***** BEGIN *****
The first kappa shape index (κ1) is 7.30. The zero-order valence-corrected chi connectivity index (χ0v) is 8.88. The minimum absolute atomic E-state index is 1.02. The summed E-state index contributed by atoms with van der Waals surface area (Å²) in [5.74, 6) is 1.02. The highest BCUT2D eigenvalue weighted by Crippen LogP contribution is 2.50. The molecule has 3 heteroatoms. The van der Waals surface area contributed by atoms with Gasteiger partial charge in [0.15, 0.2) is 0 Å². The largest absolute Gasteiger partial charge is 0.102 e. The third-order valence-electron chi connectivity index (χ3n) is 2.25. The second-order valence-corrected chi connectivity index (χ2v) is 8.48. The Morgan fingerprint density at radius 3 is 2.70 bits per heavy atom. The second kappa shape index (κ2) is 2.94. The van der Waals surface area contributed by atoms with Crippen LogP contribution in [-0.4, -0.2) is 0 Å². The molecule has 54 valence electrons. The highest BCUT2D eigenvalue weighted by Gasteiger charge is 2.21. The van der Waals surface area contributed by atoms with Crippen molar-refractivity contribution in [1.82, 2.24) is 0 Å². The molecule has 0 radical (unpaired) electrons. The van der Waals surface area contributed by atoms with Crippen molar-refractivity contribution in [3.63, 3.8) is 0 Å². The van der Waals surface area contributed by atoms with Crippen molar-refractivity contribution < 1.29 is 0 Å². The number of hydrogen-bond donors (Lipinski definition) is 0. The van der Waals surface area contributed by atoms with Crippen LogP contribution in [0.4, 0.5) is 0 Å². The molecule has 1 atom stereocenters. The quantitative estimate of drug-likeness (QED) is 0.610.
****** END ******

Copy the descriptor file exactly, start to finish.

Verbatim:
The first kappa shape index (κ1) is 7.30. The zero-order valence-corrected chi connectivity index (χ0v) is 8.88. The minimum absolute atomic E-state index is 1.02. The summed E-state index contributed by atoms with van der Waals surface area (Å²) in [5.74, 6) is 1.02. The highest BCUT2D eigenvalue weighted by Crippen LogP contribution is 2.50. The molecule has 3 heteroatoms. The van der Waals surface area contributed by atoms with Gasteiger partial charge in [0.15, 0.2) is 0 Å². The largest absolute Gasteiger partial charge is 0.102 e. The third-order valence-electron chi connectivity index (χ3n) is 2.25. The second-order valence-corrected chi connectivity index (χ2v) is 8.48. The Morgan fingerprint density at radius 3 is 2.70 bits per heavy atom. The second kappa shape index (κ2) is 2.94. The van der Waals surface area contributed by atoms with Crippen LogP contribution in [-0.4, -0.2) is 0 Å². The molecule has 54 valence electrons. The highest BCUT2D eigenvalue weighted by Gasteiger charge is 2.21. The van der Waals surface area contributed by atoms with Crippen molar-refractivity contribution in [1.82, 2.24) is 0 Å². The molecule has 0 radical (unpaired) electrons. The van der Waals surface area contributed by atoms with Crippen molar-refractivity contribution in [3.63, 3.8) is 0 Å². The van der Waals surface area contributed by atoms with Crippen molar-refractivity contribution < 1.29 is 0 Å². The number of hydrogen-bond donors (Lipinski definition) is 0. The van der Waals surface area contributed by atoms with Crippen LogP contribution in [0.4, 0.5) is 0 Å². The molecule has 1 atom stereocenters. The quantitative estimate of drug-likeness (QED) is 0.610.